When Ronald Reagan became president in January 1981, the nation had just endured a recession the year before. Then another recession materialized on Reagan’s watch in a few months’ time, in the fall of 1981.
WSJ | I Was Right About That Strange Jobs Report
Imagine a country where challenging the ruling authorities—questioning, say, a piece of data released by central headquarters—would result in mobs of administration sympathizers claiming you should feel "embarrassed" and labeling you a fool, or worse.
NBER | The Trend is the Cycle: Job Polarization and Jobless Recoveries
Job polarization refers to the recent disappearance of employment in occupations in the middle of the skill distribution. Jobless recoveries refers to the slow rebound in aggregate employment following recent recessions, despite recoveries in aggregate output.

Heritage Foundation | September Jobs Report Shows Imports Create Jobs
The jobs report is out, and it reveals more than you may think. While President Obama seems to believe that exports alone will grow us out of the recession, the report indicates something much different: that imports are helping create lots of jobs.
Marginal Revolution | Multiple equilibria?
Labor hiring is an investment, and we must move to higher levels of investment for the labor market to recover.  For the most part, that is no longer a problem of nominal stickiness, as the quality of jobs has been varying for years, along with some wage adjustments.  The nominal wage stickiness fairy was dominant in 2009 but is today just another spirit.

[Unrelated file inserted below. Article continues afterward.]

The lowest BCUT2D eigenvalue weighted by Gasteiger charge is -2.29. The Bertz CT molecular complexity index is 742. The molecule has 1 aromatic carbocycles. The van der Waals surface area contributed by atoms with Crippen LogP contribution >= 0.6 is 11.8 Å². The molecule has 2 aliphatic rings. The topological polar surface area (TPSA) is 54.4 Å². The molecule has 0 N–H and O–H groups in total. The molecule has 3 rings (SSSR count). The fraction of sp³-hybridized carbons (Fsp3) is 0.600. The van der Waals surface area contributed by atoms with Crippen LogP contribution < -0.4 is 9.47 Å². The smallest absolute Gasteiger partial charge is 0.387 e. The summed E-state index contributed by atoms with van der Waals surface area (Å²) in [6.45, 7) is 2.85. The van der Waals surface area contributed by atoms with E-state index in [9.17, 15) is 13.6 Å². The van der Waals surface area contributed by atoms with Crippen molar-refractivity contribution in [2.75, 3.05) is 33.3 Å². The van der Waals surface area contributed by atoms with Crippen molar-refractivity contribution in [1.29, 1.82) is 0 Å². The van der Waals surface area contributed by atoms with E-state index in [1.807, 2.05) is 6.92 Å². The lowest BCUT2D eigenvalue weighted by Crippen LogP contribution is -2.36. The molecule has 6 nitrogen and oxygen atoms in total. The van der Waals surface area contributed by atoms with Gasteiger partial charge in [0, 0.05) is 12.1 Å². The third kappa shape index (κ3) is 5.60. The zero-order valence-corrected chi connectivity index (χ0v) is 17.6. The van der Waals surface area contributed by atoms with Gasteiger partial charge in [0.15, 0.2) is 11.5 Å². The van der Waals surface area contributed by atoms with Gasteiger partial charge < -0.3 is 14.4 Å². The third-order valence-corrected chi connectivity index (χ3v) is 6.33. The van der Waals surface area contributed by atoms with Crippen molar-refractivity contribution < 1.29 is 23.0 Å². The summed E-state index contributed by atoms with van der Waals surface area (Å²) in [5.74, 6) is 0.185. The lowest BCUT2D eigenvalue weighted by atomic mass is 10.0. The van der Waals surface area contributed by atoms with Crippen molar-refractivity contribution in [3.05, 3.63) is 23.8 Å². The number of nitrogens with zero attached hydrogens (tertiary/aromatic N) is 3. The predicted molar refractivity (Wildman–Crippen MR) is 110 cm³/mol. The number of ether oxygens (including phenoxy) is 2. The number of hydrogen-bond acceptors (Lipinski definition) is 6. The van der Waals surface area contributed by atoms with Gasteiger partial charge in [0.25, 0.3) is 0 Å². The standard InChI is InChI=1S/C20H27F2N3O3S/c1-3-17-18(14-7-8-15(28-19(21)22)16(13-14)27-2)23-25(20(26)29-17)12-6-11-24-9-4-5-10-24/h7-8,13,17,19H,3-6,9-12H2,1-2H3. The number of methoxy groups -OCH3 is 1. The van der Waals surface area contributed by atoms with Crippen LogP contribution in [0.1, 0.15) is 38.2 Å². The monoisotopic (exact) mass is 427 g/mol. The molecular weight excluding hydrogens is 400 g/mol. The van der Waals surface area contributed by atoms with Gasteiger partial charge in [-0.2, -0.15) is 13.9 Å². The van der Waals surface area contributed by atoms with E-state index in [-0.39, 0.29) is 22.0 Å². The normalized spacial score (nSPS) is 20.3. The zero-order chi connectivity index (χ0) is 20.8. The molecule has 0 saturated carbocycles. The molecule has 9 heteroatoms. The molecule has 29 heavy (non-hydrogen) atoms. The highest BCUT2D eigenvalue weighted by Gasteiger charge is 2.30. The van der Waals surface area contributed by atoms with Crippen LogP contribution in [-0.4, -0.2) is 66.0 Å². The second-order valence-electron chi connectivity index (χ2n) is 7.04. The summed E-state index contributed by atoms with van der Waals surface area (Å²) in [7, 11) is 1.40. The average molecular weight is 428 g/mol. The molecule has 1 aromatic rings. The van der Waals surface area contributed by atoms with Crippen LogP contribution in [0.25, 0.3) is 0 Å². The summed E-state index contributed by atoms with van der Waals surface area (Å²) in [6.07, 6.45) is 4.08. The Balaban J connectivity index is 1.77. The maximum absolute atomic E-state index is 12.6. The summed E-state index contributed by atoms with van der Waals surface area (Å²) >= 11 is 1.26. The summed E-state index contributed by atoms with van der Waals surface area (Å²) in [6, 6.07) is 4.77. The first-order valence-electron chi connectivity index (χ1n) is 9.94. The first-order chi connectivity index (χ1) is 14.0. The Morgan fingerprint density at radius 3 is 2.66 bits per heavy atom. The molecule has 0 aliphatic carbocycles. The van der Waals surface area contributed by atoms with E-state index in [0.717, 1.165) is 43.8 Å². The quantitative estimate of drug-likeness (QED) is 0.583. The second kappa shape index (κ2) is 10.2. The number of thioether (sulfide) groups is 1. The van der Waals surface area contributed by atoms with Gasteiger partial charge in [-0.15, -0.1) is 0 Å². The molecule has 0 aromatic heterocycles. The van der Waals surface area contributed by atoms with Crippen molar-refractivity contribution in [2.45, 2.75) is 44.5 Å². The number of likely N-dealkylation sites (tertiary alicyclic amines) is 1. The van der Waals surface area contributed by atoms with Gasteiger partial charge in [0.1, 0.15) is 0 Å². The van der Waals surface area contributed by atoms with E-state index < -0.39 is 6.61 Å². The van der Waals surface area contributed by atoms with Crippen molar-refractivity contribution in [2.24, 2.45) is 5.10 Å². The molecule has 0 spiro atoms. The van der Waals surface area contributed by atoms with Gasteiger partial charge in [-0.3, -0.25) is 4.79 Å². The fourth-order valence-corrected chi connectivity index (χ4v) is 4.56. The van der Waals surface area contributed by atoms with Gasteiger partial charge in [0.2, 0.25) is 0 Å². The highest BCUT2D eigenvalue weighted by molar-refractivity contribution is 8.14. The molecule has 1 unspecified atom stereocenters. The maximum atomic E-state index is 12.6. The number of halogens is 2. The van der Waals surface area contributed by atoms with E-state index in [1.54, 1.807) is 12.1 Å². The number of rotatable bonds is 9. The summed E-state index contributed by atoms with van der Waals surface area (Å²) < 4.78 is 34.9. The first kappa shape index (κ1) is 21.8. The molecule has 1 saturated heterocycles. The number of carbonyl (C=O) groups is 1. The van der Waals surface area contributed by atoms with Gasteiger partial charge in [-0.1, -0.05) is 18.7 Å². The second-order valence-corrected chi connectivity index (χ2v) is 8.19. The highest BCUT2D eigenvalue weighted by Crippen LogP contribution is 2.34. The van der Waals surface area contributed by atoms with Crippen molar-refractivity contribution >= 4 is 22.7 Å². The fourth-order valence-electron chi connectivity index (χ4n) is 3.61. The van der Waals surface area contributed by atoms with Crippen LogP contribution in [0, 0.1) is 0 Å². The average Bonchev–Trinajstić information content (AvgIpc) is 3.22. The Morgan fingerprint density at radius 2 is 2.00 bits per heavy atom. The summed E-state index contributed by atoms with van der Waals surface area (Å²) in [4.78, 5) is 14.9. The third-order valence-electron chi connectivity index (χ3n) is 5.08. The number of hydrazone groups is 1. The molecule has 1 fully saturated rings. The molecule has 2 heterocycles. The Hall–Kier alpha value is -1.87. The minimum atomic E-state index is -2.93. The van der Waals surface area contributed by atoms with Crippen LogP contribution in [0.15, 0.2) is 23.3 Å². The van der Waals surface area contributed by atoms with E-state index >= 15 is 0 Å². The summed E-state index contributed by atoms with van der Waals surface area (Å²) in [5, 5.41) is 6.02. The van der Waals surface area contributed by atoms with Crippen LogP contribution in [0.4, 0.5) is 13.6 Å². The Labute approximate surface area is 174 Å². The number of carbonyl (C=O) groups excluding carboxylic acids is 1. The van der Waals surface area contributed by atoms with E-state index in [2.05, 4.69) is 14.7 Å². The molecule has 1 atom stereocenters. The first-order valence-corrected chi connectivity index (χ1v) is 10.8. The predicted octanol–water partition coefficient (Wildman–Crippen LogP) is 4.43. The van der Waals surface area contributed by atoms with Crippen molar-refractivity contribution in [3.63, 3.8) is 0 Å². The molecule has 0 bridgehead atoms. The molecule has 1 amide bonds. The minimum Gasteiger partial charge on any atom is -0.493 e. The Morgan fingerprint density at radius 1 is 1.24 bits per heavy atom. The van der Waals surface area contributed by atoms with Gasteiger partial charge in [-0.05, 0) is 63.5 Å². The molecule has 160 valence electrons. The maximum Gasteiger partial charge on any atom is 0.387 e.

WSJ | Compilation of Jobs Indicators Signal Weakness
In a sign of very weak job markets, a compilation of U.S. labor indicators weakened further in September, according to a report released Tuesday by the Conference Board.
Minyanville | Some Deep Thoughts on the Jobs Report
I know there have been a bazillion posts written on the September jobs report. Well, now we can say there are a bazillion and one, but I don't think any of them are going to be like this one. And that is completely intentional.


WSJ | New Zealand Deficit Makes Surplus Plan Tougher
A wider-than-forecast budget deficit has made it harder for New Zealand's Prime Minister John Key to meet a promise to erase the shortfall within three years.
National Journal | Can Civility Save Us From the Fiscal Cliff?
Though politicians “demagogue” budget issues and use fear to get reelected, a more civil approach to negotiations based on mutual respect and compromise could achieve debt reduction less painful than many have assumed, a pair of federal fiscal combat veterans said at a panel on Tuesday.
Washington Times | ‘Fiscal cliff’ fight already drags on U.S. economy
Worries about the federal government’s “fiscal cliff” are taking their toll on the economy well ahead of the year-end deadline, which analysts say is looking like it may be more damaging in the run-up than in the reality.
CNBC | ‘Fiscal Cliff’ May Be Felt Gradually, Analysts Say
Come January, if Congress fails to act, spending cuts and tax increases large enough to throw the country back into recession will hit.

Econ Comments & Analysis                                                                                            
Washington Times | The U.S. expressway to Greece
When President Obama entered office, federal spending for fiscal 2008 already was way too high at nearly $3 trillion. Four years later, for fiscal 2012, Mr. Obama’s 2013 budget, released in February, shows he already has increased federal spending and the size of the federal government by more than 25 percent in just one term.